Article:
Dana’s sweaty hand quivered when her mother, Adel, let go of it. The girl squinted at the store owner’s yellowed eyes and wiry mustache and thought he had been named Wolf for a reason. Sometimes when he growled, even his wife, Fania, lowered her head and avoided his eyes.

    She couldn’t hear what he was saying, since a Susita car burbled and gurgled outside. Her mother read the shopping list, and he placed the products on the counter and listed their prices on a piece of paper. His black stash of hair rose in a wave and leaned backwards in a sharp triangle reeking of brilliantine.

Adel checked the blue numbers and, as always, found an error. She pointed it out, curling her rose-painted lips.

Dana blushed under Wolf’s woeful smile. He confirmed that her mother was right, (she was always right) and handed her the correct change.

Dana hoped he didn’t hate them. Others didn’t dare look for mistakes, but her mother didn’t care. Both she and Dana’s father often told Dana to hold her head up and fear nothing.

    Dana stepped out first. The grocery, the attached fruit store and the round concrete billboard stood at the edge of the dunes, the sand expanding from their backs to the Mediterranean. A black asphalt road separated the white-washed stores and the sand’s dazzling clarity from the neighborhood’s modest houses and their red tiled roofs.

A line of trees bloomed in yellow that spring, bursting from the sand along the road. Among the flowers, the children found green pods of seeds they called “smell-bombs”. Dana loved the bittersweet scent they spread when broken, but she saw Fania’s lips and nostrils swaying in disgust and her eyes becoming dead when kids threw them into the store. Truth was, Fania’s eyes were never quite alive.

When Fania wasn’t folding her arms, her sleeveless dresses exposed her soft forearms, and sometimes, Dana had a glimpse of tattooed numbers marking her flesh.

Dana’s friend, Dudu, had once asked Fania if those constituted her phone number. He had been forbidden to enter the grocery ever since. You couldn’t touch such issues except in a whisper to your friends.

     He, Dana and the other children schemed and invented stories, but their mystery could not match the adults’. Their parents refused to tell them about the past, as if the Second World War had not reached its end yet and they were still fleeing, in no condition to look backwards. It seemed as if even one glimpse or one secret could dry and eternalize them like the salt islands in the Dead Sea.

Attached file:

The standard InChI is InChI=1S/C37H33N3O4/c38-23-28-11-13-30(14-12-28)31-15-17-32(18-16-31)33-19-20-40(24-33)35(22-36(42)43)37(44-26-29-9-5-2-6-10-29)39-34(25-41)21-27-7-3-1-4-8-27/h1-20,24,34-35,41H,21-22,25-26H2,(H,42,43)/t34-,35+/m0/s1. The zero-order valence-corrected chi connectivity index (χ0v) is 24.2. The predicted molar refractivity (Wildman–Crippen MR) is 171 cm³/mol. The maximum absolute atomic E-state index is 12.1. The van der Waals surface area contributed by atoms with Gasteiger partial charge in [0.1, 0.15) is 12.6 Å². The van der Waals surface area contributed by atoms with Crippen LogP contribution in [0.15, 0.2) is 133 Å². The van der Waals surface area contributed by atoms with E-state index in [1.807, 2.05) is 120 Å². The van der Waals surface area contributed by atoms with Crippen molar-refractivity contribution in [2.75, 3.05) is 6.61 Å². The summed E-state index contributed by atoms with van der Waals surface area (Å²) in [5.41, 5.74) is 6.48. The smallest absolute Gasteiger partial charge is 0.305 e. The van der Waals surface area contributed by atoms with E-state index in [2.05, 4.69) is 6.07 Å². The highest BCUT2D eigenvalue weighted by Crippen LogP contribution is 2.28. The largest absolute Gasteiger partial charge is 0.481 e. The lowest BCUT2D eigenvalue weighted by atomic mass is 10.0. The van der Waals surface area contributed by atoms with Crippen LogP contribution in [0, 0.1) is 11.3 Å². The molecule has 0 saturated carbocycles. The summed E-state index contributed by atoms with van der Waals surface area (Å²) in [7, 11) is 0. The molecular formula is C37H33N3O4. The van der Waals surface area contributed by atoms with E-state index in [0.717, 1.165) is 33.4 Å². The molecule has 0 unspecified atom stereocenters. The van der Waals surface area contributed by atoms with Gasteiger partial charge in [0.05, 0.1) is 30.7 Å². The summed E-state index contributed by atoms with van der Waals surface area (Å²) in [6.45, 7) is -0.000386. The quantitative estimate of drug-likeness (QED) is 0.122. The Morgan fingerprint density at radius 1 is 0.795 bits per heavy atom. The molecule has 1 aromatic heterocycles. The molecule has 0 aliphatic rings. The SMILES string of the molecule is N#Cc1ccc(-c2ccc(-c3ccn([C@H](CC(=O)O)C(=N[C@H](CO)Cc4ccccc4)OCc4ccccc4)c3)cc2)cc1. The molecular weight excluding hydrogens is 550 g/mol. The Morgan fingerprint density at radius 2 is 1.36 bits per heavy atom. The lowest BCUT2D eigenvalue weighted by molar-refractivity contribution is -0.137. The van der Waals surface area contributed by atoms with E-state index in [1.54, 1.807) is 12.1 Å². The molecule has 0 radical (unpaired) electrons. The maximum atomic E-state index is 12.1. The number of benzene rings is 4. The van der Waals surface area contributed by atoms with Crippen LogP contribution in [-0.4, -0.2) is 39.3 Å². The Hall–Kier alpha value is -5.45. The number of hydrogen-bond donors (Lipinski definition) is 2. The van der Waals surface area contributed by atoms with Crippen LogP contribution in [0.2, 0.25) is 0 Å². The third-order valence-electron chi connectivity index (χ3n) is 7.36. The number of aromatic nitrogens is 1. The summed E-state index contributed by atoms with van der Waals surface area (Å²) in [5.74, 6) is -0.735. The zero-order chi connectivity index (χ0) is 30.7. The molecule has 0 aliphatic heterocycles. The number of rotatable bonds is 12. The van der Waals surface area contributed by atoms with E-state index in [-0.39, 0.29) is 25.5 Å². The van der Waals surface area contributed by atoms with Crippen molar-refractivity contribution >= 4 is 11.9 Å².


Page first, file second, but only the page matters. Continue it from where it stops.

Dana dared not ask again how come her father’s little brother was still missing. When she had last asked him, Shlomo’s warm, lively voice became strange and broken, like the voice of a wounded man in the Westerns. She sensed his vulnerability and feared that something terrible could catch up with him. She didn’t know exactly what. But he wasn’t as strong as she had previously thought.

    #

    The first threat appeared as a raw wound running long and wide across Shlomo’s chest, when he came back from the hospital after a work accident at the factory. Dana kept seeing the moist red cut in the hairy skin of his chest even when she closed her eyes. When her mother covered it with a dressing, she could still see it under the gauze.

    She went by herself to the grocery, so her mother could take care of her father. To her relief, Wolf wasn’t in.

    “Hello, Fania. My mother couldn’t—My father needs—“

    “Your father will survive,” Fania said in a hollow tone.

    “Half a loaf of bread.”

    Fania picked the crustiest, freshest bread and sawed it, then held out the larger half. She was attentive when she set her mind to it.

    “Have you seen him?” Dana asked.

    “Whom?”

    Dana frowned, counting her coins. “Here’s the money, Fania.”

    Fania smiled and said, “No rain, huh?”

    Dana nodded, unsurprised. Fania was known to be “unfocused.” Dana’s gymnastic teacher had once told the children that Fania had gone through a nightmare and hadn’t found her way out of it. The children laughed. But now, Dana wasn’t laughing. She crossed the road and hurried home, running as fast as she could.

    She found her mother pacing, almost bumping into the walls, arguing with the people responsible for the accident, although they weren’t there. Adel didn’t have to yell in order to sound angry. She could even intimidate Wolf with a glass-cold voice. Now, her eyes grew red around the leaf-green irises. “And you, you should be more cautious, Shlomo,” she said.

    Dana’s father smiled, amused, relaxing into the gray and red tweed armchair. “I’ll be fine. Right, Dana?”

     “Yes!” She was always on his side.

    But Adel didn’t give up easily. “What would have happened if the machine had fallen on your left side, if your ribs had broken there?” she asked.

    Dana froze. It was the heart’s side.

    “What would have become of us?” Adel asked, her voice as strained as a guitar string.

    Dana wanted her mother to stop running such worries into her head. Her father was the one who took her to the beach, put her on his lap, let her help him water the garden and pick up apples, mangoes and plums. He taught her to dig holes around the trees and fill them with water. He took her out and introduced her to other adults as his heiress. She wasn’t sure what it meant, but it made them chuckle. He told her it was his way to say she was an only child. He said he was lucky to have her, and sometimes added that some poor people, like Wolf and Fania, had no one.

He also made her laugh a lot; he even made her mother laugh, and Adel said he was a clown. “He’s hopeless,” she said with a fond if tired smile.